With widespread technology comes the requirement to accommodate users with disabilities. In the search for complete accessibility, there has been a shift in focus to incorporate accessibility at early phases of software development.

Typically, accessibility audits are carried out during the quality assurance & user acceptance testing phases.

The key reason why the accessibility of a website deteriorates over time is due to the misconception that accessibility is a one-time thing opposing accessibility adoption at the early stages of the Software Development Life Cycle (SDLC).

One of the traditional SDLC approach used in software development is the Waterfall Model, which illustrates the software development process in a sequence of rows, meaning that if the previous phase is complete only then the next phase will start. Consequently, the release is delayed until fixed.

Shift Left Testing:

A Shift-Left software testing can be thought of as a line of the development cycle from left to right. Traditional testing used to be carried out on the far right of the line, which meant directly at the end of SDLC projected challenges such as increased costs, expanded time to market, unexpected errors.

Carrying out testing operations earlier in the software delivery process is called Shift Left.

A Shift Left practice detects defects early in the software delivery process.

Shift Left Accessibility Practice:

Accessibility is generally checked at the end of the SDLC or sometimes even after deployment. Due to this, the common issues faced are delays in release, increased development time, errors at unexpected points, and not being (accessible enough) for people with different challenges.

Using the Shift Left approach, accessibility tests are carried out at each stage of the SDLC; this limits accessibility-related bugs. Taking accessibility tests into respect, the tests are carried out at early stages viz. Planning, Analysis, Design, Implementation, Testing, and Maintenance.

Importance of early implementation of accessibility tests:

Studies indicate a substantial increase in the software budget when developed concerning the traditional SDLC. Accessibility tests carried out at the last phase of the SDLC often create more gaps in making the application or a website more accessible. Certain parameters are put forth to implement accessibility, but yet there is a major scope for loss of time, loss of resources, and coding complications. If accessibility is followed at each stage of the SDLC, any phase can be edited in the future without notable complications.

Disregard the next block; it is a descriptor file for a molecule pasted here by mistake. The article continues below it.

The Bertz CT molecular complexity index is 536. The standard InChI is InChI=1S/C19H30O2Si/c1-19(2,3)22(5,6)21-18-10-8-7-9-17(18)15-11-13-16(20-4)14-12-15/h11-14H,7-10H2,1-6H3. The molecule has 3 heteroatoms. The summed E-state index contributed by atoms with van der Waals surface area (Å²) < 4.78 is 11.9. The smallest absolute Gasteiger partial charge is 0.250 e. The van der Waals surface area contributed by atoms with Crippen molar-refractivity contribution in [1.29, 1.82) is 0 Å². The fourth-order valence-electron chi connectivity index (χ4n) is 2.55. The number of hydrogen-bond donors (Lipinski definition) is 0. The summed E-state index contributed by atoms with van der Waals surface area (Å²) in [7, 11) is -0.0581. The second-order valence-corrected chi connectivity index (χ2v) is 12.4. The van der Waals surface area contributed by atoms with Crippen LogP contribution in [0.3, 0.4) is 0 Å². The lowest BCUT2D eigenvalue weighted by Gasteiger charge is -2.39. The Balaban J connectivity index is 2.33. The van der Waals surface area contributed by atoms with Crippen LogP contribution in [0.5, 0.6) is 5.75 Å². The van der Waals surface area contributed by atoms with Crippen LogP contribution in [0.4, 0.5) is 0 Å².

The implementation of accessibility tests at the early stage makes user success more likely. It is often advisable to include real users (disabled, older, and other users) throughout the development process to conduct mock test on various stages of our prototype to assure no glitches during the deployment; thus, ensuring accessibility integration from the very start while providing stakeholders a sharper perspective throughout the course of website development.

The website may face the following challenges while retrofitting if accessibility

is not incorporated during the early stages of the development cycle:

  • Color – It directly relates to Color Vision Deficiency (CVD), also known as color blindness. Certain color spectrums are known to be less suitable for the visually impaired, hence if we adhere to the accessibility guidelines from the designing stage, it saves us from the pain of disrupting the entire color theme at the end while retaining additional costs. Dark color themes are usually preferred.
  • Design – If we are not considerate enough to accommodate the accessibility guidelines in the initial planning stage that not only includes developers but also designers and content providers; it again results in redevelopment and retesting issues that not only incur expense but also drains a lot of time. Evaluating early design prototypes, keeping colors, font sizes and interface design in check, helps us to validate the design aspects that work well, and to find the potential accessibility barriers while it is still inexpensive to fix them.
  • Delay to Publish – Besides the gratifying idea to ensure web inclusivity, there lies a set of legal requirements that must be met. The failure to do so may result in the filing of hefty lawsuits.

The most durable way to meet long-term accessibility and the quality standards, is to ensure accessibility knowledge is incorporated in the organization and is subject to updation as roles change. Accessibility is not a one-time thing and requires regular checks as new features are added or redesigning takes place.

Conclusion:

Accessibility is one of the most important aspects of software yet there lies some ignorance in implementation.

Accessible software is easier to access and hence likely to reach more mass. It is essential to implement accessibility practices at an early stage so that the accessibility complications are eroded till the SDLC reaches its end while saving on the project budget if implemented at later stages.

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